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December 2 is National Special Education Day

Special Education Day

December 2 is National Special Education Day

In the United States, we celebrate the anniversary of the Individuals with Disabilities Education Act, which was signed into law on December 2, 1975 in its original version, the Education for All Handicapped Children Act, or EHA.

 


What is special education?

 

Special education is an individualized form of education designed to meet the unique needs of each eligible student. The definition of special education in the IDEA includes the following:

It must be:

  • Specially designed.
  • Provided at no cost to the parents.
  • Can include
    • Instruction in a classroom, at home, in a hospital or an institution, or in other settings.
    • Instruction in physical education.
    • Speech-language pathology services.
    • Other related services such as physical therapy, occupational therapy, and behavior modification.
    • Travel training.
    • Vocational education.

20 USC 1414 Sec 300.39

The purpose of IDEA is to:

  • Provide special education and related services to meet each student’s unique needs.
  • Protect students’ and parental rights.
  • Assist schools, states, and educational agencies to provide for education of students with disabilities.
  • Assure the effectiveness of special education.
  • Ensure students have opportunity for post-secondary education, employment, and independence.


Who can get special education?

 

Students must meet three criteria to become eligible for special education and related services under IDEA:

  • They must have at least one disability.
  • That disability must adversely affect the student’s educational performance.
  • The student’s needs must be such that they cannot be met through general education alone.


Where is special education provided under IDEA?

 

Schools in the United States provide special education and related services to students who are found eligible.


When is special education provided?

 

The age range for eligibility starts from the age of three through the end of the year in which the student turns 21 in all of the United States except for Massachusetts. Massachusetts allows a potential extra year.


Why is special education important?

Unlike some other countries, the United States educates all of its citizens. That ambitious goal requires education to be designed for students who learn differently.

For example, consider the following statistics:

“In 2020–21, the number of students ages 3–21 who received special education services under the Individuals with Disabilities Education Act (IDEA) was 7.2 million, or 15 percent of all public school students. Among students receiving special education services, the most common category of disability was specific learning disabilities (33 percent).” ~ National Center for Education Statistics (NCES).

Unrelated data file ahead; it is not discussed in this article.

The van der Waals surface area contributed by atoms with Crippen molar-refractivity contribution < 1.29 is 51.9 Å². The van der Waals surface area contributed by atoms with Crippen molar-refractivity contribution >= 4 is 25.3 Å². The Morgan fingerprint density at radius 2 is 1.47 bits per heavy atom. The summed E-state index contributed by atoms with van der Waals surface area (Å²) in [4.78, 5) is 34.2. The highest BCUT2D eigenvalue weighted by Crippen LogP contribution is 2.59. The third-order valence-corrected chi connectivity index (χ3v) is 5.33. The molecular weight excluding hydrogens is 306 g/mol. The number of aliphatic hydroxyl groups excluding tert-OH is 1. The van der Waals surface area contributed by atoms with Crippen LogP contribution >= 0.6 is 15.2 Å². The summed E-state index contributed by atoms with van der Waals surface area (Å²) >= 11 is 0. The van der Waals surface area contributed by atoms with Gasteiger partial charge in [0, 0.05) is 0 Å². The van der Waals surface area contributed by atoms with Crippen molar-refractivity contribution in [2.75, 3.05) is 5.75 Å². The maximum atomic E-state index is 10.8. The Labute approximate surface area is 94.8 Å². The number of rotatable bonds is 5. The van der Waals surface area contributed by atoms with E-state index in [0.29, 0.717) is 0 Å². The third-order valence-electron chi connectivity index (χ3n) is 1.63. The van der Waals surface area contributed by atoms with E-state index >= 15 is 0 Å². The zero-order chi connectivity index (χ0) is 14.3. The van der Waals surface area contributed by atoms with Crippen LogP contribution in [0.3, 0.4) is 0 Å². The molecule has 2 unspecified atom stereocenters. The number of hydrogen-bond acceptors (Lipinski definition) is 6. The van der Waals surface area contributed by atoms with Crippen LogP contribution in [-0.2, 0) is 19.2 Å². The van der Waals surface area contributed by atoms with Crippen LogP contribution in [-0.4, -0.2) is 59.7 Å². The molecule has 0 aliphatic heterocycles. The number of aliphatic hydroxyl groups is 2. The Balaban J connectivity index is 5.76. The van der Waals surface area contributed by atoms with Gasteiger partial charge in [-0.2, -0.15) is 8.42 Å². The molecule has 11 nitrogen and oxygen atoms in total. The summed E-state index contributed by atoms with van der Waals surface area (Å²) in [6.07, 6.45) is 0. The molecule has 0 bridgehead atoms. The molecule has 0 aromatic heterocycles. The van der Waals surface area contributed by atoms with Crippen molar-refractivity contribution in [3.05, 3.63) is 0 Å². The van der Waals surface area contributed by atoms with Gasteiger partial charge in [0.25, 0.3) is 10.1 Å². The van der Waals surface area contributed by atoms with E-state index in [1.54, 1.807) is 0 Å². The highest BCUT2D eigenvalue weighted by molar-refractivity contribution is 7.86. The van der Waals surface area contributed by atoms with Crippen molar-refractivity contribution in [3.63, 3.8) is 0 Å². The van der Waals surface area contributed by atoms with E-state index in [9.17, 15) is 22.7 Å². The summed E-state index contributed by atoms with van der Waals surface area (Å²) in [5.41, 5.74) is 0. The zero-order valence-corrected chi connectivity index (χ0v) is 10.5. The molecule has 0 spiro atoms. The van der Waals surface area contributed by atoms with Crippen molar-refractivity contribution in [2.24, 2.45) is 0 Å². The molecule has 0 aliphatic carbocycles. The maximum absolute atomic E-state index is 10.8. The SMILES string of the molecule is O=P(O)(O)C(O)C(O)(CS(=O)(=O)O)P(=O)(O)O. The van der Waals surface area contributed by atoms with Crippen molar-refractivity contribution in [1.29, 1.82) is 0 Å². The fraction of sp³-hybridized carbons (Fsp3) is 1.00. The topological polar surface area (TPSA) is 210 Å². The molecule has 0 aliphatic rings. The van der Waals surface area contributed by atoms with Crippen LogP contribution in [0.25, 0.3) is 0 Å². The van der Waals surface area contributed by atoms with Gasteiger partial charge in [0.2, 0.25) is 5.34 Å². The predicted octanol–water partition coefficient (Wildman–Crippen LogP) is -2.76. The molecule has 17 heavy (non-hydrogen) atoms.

Without special education, many capable children would go uneducated. Without an education, their futures would be dim, and their capacity for employment, advancement, and independence greatly diminished.

    • In Africa, less than 10% of children with disabilities attend school.
    • In Afghanistan, only 25% of children with disabilities go to school.
    • In Bangladesh, 70% of students with disabilities do not even complete primary school.
    • Prior to the passage of EHA/IDEA, only 20% of children with disabilities attended school. That is only one student out of every five.
    • Children who were hearing impaired, visually impaired, emotionally disturbed, or intellectually disabled were excluded by law from attending school in many states.

 

Since implementing IDEA and its predecessor in 1975, the United States has flipped its treatment of students with disabilities. We have gone from a nation of excluding 1.8 million children to educating more than 7.5 million children during the 2020-2021 school year.

During that same school year, more than 66% of our students with disabilities attended general education classes for a large majority of their school day.

 

As a nation, we have also:

    • √ Educated more children with special needs in their home schools, the schools in their own neighborhoods which they would attend if they were not classified.
    • √ Increased the rate of high school graduation.
    • √ Increased the percentage of students who go on to post-secondary employment and study.


That is why we celebrate Special Education Day!

But we still need to do better.

Special education is chronically underfunded. The United States federal government agreed to provide virtually 40% of the excess cost of special education over general education. The reality, however, is that it contributes only about 15% of that amount.

This creates a situation in which school districts sometimes make decisions based on the cost even though that is contrary to IDEA’s requirements. If you are having issues with your child’s education, ask an experienced education law attorney. We’re here to help you and your child.609-409-3500